Hello everyone thanks for reading. I recently came across a Mustang that is supposedly a 1982, but it's very difficult to find info on these years. Can anyone tell me some tell-tale signs? I have a few pics of it that I will attach.
Serial: R018034 . Theres conflicting info on this. According to a mustang history page, that means it's 1982, but according to a decoder, it's a 2004 reissue?
I can't figure out how to upload pics through here? So here's a link to the imgur gallery
If anyone can help, that'd be awesome and I'd really appreciate it.
Hi everyone. I'm having real problems with the trem on my Japanese jaguar.
It started with a really ugly creaking sound which, after a bit of googling, seemed to be due to the spring being too loose or something. So, I tightened the screw below the hold button and thought I'd fixed it.
Then I noticed a clacking sound because the moving part was hitting against the plate. So I loosened the screw.
Now I'm moving between the two, and tightening or loosening leads to each of the problems reappearing. It is driving me MAD.
Also, the hold switch is very loose and doesn't make any difference whether its forward or back.
All in all, it's a complete nuisance and makes the thing all but unplayable. Do I have to remove the whole trem? If so, what am I looking for and how can I fix it?
Any suggestions very gratefully received.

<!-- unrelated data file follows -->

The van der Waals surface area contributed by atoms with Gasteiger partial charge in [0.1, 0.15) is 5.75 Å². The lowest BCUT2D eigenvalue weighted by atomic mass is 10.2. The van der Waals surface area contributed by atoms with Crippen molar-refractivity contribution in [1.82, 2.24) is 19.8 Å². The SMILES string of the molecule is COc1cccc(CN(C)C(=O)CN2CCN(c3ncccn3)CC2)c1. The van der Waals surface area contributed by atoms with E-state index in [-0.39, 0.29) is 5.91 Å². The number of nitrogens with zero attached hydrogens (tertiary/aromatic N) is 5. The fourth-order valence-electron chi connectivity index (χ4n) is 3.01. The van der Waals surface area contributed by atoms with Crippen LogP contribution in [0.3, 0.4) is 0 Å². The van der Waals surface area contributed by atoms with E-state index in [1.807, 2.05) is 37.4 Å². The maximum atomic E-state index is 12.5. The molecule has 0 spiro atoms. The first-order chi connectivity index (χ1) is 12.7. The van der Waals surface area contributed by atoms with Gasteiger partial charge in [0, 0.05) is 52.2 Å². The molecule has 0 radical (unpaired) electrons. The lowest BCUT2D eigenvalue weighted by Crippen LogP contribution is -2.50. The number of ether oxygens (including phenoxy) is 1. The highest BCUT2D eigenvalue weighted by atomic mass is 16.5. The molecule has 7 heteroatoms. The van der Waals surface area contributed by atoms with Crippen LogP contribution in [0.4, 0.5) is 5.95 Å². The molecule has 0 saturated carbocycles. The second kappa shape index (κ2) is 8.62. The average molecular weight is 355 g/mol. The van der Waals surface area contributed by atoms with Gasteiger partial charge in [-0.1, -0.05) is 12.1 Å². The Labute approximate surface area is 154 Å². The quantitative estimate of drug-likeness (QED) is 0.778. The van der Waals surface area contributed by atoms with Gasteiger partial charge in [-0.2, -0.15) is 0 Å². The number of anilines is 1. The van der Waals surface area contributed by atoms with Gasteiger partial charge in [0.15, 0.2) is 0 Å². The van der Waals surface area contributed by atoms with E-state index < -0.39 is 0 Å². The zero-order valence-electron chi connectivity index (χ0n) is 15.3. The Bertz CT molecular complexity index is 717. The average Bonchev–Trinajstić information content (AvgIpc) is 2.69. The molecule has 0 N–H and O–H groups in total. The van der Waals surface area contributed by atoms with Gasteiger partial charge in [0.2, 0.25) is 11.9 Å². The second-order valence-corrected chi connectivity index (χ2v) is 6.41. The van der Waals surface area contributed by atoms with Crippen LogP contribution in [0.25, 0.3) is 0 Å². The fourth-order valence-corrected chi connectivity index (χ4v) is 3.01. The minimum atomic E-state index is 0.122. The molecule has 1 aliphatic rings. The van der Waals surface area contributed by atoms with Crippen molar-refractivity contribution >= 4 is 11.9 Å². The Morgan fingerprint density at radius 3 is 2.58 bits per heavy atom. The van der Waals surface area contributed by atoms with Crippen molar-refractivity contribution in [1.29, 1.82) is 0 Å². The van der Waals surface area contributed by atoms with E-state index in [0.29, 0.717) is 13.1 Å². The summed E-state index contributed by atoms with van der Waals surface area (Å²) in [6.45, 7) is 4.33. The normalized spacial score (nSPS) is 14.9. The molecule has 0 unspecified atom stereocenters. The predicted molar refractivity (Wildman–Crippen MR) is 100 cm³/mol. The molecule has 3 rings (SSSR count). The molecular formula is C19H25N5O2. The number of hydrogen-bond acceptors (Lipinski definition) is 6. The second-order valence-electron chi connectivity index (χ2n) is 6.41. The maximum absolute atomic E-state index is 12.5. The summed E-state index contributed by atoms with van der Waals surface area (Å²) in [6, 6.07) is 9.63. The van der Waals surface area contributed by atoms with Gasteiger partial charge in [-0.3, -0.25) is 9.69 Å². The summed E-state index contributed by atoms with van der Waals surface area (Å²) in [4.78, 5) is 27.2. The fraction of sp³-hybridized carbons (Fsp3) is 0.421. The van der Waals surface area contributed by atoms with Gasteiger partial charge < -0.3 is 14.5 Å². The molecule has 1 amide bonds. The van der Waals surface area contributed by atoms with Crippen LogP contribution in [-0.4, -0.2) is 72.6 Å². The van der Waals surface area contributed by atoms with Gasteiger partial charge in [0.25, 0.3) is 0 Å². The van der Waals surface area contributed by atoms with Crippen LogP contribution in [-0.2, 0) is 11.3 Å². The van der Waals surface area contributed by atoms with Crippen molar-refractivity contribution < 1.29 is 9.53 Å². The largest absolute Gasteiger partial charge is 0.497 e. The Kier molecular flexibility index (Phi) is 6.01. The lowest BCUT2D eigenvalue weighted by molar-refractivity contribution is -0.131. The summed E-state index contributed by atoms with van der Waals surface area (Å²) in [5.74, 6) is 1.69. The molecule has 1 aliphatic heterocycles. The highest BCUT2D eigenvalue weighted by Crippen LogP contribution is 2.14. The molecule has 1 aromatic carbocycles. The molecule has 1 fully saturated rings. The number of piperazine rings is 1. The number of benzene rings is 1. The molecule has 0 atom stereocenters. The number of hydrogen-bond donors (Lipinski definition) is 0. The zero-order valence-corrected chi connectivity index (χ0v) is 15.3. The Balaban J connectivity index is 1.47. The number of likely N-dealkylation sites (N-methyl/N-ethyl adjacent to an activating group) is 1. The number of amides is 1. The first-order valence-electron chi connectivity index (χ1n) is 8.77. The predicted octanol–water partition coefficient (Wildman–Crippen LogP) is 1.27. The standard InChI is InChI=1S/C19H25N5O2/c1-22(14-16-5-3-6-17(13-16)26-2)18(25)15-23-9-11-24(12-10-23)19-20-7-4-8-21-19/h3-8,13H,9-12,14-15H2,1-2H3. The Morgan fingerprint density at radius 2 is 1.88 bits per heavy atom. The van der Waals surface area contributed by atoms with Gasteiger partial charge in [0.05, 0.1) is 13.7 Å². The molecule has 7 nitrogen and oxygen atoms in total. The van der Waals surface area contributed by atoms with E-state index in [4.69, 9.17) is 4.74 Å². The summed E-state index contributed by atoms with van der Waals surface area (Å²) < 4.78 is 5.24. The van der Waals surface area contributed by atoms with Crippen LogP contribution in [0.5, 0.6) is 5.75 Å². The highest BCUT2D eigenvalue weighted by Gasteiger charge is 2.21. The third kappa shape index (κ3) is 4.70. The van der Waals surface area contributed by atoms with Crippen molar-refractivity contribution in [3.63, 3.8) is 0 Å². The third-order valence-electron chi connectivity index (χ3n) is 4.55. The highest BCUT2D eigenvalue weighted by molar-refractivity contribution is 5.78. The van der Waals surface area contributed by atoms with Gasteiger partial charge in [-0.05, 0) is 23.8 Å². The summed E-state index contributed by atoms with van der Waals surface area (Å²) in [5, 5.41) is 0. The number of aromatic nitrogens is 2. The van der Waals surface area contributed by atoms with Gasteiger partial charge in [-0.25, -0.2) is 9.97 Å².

I bought a new Sqiuer VM Jazzmaster, and found buzzing and crackling after using the tremolo.
I sent it back to the shop.
I received the guitar back yesterday, but the fault was not fixed.
I checked the bridge to jack ground with a multi-meter and it was open circuit.
I made a diagnostic fix by connecting a wire from the jack nut to one of the tremolo screws. (see attached)
The static noise has gone completely.
I found a diagram on the web showing a ground wire to the bridge posts.(attached)
However, I am sure the ground wire is connected to the bridge post (top E), but the floating bridge loses ground when you use the tremolo.
If you push the bridge forward or back the ground is good but the bridge shifts as you use the tremolo.
The guitar was set up as you would a Strat (no floating bridge), the bridge was lowered right down by the 2 adjusters at the sides. Then the string heights were set by each string adjuster.
The bridge height adjuster on the earth side (top E) was not making good contact with ground.
There are 2 screws which adjust bridge height, in the holes on each end of the bridge.
They are adjusted with the tiny alan key.
I raised the bridge by about 4mm. then lowered each string adjuster.
The bridge now rocks smoothly as the tremolo is used, and the strings now stay grounded.